Music Factory

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Eyebeam has been a pioneer in collaborative art practices since it was founded 15 years ago.  This December, we’re inviting New Languages, an organization dedicated to improvised music, to stage a musical collaboration at a scale that would be unheard of at conventional music venues.  Starting at midnight on the night of December 7th, an ensemble composed of more than 70 musicians will come together to fashion an unbroken collective statement over 96 hours. In a world transformed by the internet and the resultant collapse of the record industry, live music is largely confined to the same sandbox as ever: 45 minute sets at small venues and festivals.
Music Factory interrogates the mode of musical production, looking for conditions that might serve the promise of improvised music in the 21st century. First, it is an experiment in continuous musical production at a single site: can creative music sustain the sort of working environment familiar to other industrial sectors? It performs this experiment for the emerging global audience of the internet: the performance will be broadcast live at, where people will be able to discover and read more about new musicians as they listen. Finally, it will become a prototype of what an album can be in an era in which recordings no longer qualify as commodities. The performance will be made available in a browseable online interface, where people will be able to explore passages for years to come, like a cherished LP writ large.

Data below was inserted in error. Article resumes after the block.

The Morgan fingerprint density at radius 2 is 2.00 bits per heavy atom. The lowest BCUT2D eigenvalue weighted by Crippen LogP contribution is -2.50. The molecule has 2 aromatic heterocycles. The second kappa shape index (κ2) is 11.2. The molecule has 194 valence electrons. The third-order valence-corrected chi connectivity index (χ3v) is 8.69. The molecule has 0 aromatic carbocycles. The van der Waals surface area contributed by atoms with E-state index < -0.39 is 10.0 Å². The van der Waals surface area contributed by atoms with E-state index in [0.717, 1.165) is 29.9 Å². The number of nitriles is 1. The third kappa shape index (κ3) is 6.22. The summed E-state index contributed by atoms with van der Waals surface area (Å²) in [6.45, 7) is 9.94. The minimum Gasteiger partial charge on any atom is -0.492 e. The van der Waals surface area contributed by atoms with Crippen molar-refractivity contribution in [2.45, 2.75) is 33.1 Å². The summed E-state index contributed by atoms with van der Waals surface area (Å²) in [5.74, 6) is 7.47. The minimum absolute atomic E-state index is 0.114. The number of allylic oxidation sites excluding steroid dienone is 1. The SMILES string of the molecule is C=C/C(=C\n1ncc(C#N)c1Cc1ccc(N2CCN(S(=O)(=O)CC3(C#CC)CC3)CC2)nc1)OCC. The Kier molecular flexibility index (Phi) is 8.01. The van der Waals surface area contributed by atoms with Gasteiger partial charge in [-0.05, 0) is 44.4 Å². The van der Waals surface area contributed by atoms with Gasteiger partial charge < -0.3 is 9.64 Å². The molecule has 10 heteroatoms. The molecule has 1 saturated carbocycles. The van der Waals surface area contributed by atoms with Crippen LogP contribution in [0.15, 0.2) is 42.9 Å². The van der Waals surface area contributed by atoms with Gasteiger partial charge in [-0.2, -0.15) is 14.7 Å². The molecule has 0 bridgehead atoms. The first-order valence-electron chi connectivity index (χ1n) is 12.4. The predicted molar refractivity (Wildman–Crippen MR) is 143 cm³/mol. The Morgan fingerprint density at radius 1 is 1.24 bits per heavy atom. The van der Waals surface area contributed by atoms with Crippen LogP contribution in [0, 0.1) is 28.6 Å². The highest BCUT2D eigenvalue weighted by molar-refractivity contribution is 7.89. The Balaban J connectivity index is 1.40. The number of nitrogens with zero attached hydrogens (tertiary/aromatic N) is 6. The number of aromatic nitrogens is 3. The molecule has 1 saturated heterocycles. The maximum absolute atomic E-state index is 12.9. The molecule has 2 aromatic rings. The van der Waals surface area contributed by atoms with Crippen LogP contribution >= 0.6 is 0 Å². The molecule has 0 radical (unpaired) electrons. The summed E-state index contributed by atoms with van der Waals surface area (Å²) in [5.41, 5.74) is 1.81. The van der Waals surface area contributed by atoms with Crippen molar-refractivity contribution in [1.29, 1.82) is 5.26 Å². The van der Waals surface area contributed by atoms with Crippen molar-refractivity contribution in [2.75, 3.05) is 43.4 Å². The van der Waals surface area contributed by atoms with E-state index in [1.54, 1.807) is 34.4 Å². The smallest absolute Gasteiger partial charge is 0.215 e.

The ensemble will be a distinctly American orchestra: an orchestra of free agents, bound not by the authority of a composer or conductor, but only by a willingness to trust one another, and take risks. The music they make will as much be the sound of cooperation as the result, and the menagerie of social dynamics usually experienced on a subliminal level will become the unifying thread of the concert.
Music Factory was instigated by Alan Sondheim, a prolific multidisciplinary artist whose music first appeared on ESPdisk in 1968 at the head of an improvising collective out of Providence. It was developed with Jackson Moore, who brings years of formative experience in the musical worlds of MacArthur genius Anthony Braxton, and brought to fruition by a production team assembled by Christopher Diasparra, a freelance musician and music label consultant. The project is rounded out by the curatorial work of Edward Schneider, organizer of the Holidays for the Future concert series at Sixteen Beaver, and Ty Cumbie, organizer of the Free Zone and Living Lab series.
Note on purchasing tickets: 
The cost of admission is on a sliding scale: attendees can select their donation based on the extrapolated wage they wish the musical workers to receive. The de facto wage, based on the amount of money collected so far, will be displayed in real time, on site and online. The economic success of the factory and the remuneration of its workers will hinge on the value placed on it voluntarily by online viewers and real life visitors.